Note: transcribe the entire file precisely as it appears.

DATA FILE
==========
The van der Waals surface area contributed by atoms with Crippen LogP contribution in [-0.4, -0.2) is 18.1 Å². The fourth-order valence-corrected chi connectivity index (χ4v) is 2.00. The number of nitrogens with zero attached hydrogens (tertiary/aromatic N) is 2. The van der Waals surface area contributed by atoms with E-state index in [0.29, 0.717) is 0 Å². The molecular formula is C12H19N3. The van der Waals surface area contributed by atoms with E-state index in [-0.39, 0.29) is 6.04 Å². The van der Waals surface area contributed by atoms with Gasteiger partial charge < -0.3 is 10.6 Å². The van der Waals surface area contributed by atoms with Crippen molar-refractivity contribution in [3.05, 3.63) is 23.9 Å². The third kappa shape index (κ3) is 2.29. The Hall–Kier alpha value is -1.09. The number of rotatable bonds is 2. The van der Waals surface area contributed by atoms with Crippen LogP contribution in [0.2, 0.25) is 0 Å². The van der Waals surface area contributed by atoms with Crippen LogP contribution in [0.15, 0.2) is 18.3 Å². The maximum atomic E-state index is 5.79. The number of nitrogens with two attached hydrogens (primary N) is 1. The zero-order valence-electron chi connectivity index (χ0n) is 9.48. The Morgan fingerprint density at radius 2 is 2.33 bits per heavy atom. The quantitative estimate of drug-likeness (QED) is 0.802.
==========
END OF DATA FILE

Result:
The van der Waals surface area contributed by atoms with Crippen LogP contribution in [-0.4, -0.2) is 18.1 Å². The fourth-order valence-corrected chi connectivity index (χ4v) is 2.00. The number of nitrogens with zero attached hydrogens (tertiary/aromatic N) is 2. The van der Waals surface area contributed by atoms with E-state index in [0.29, 0.717) is 0 Å². The molecular formula is C12H19N3. The van der Waals surface area contributed by atoms with E-state index in [-0.39, 0.29) is 6.04 Å². The van der Waals surface area contributed by atoms with Gasteiger partial charge < -0.3 is 10.6 Å². The van der Waals surface area contributed by atoms with Crippen molar-refractivity contribution in [3.05, 3.63) is 23.9 Å². The third kappa shape index (κ3) is 2.29. The Hall–Kier alpha value is -1.09. The number of rotatable bonds is 2. The van der Waals surface area contributed by atoms with Crippen LogP contribution in [0.2, 0.25) is 0 Å². The van der Waals surface area contributed by atoms with Crippen LogP contribution in [0.15, 0.2) is 18.3 Å². The maximum atomic E-state index is 5.79. The number of nitrogens with two attached hydrogens (primary N) is 1. The zero-order valence-electron chi connectivity index (χ0n) is 9.48. The Morgan fingerprint density at radius 2 is 2.33 bits per heavy atom. The quantitative estimate of drug-likeness (QED) is 0.802.